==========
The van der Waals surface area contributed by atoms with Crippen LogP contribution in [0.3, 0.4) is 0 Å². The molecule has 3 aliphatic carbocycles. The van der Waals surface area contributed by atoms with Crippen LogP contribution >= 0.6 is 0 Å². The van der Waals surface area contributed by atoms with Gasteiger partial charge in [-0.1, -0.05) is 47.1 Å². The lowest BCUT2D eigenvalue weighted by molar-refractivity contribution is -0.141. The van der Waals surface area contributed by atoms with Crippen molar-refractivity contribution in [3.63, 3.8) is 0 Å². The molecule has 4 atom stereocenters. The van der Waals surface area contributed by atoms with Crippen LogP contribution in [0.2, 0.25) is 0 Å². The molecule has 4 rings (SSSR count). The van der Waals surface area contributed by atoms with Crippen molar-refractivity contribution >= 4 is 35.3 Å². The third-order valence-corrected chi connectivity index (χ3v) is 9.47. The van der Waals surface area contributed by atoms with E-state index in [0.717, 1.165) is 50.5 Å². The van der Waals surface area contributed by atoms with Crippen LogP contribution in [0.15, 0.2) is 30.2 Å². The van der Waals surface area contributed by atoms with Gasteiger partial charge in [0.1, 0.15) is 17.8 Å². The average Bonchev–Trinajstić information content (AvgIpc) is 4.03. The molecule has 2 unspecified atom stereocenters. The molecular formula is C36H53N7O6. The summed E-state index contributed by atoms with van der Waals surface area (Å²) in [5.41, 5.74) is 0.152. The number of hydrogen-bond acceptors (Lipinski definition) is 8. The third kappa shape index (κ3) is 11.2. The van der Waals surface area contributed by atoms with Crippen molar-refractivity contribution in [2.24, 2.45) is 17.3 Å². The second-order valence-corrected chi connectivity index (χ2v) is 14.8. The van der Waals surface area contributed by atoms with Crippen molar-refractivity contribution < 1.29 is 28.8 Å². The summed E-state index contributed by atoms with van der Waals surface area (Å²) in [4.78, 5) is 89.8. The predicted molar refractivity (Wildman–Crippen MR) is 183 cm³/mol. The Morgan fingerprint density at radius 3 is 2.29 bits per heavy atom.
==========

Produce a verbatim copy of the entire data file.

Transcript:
The van der Waals surface area contributed by atoms with Crippen LogP contribution in [0.3, 0.4) is 0 Å². The molecule has 3 aliphatic carbocycles. The van der Waals surface area contributed by atoms with Crippen LogP contribution >= 0.6 is 0 Å². The van der Waals surface area contributed by atoms with Gasteiger partial charge in [-0.1, -0.05) is 47.1 Å². The lowest BCUT2D eigenvalue weighted by molar-refractivity contribution is -0.141. The van der Waals surface area contributed by atoms with Crippen molar-refractivity contribution in [3.63, 3.8) is 0 Å². The molecule has 4 atom stereocenters. The van der Waals surface area contributed by atoms with Crippen LogP contribution in [0.2, 0.25) is 0 Å². The molecule has 4 rings (SSSR count). The van der Waals surface area contributed by atoms with Crippen molar-refractivity contribution >= 4 is 35.3 Å². The third-order valence-corrected chi connectivity index (χ3v) is 9.47. The van der Waals surface area contributed by atoms with E-state index in [0.717, 1.165) is 50.5 Å². The van der Waals surface area contributed by atoms with Crippen LogP contribution in [0.15, 0.2) is 30.2 Å². The van der Waals surface area contributed by atoms with Gasteiger partial charge in [0.1, 0.15) is 17.8 Å². The average Bonchev–Trinajstić information content (AvgIpc) is 4.03. The molecule has 2 unspecified atom stereocenters. The molecular formula is C36H53N7O6. The summed E-state index contributed by atoms with van der Waals surface area (Å²) in [5.41, 5.74) is 0.152. The number of hydrogen-bond acceptors (Lipinski definition) is 8. The third kappa shape index (κ3) is 11.2. The van der Waals surface area contributed by atoms with Crippen molar-refractivity contribution in [2.24, 2.45) is 17.3 Å². The second-order valence-corrected chi connectivity index (χ2v) is 14.8. The van der Waals surface area contributed by atoms with Crippen molar-refractivity contribution < 1.29 is 28.8 Å². The summed E-state index contributed by atoms with van der Waals surface area (Å²) in [4.78, 5) is 89.8. The predicted molar refractivity (Wildman–Crippen MR) is 183 cm³/mol. The Morgan fingerprint density at radius 3 is 2.29 bits per heavy atom.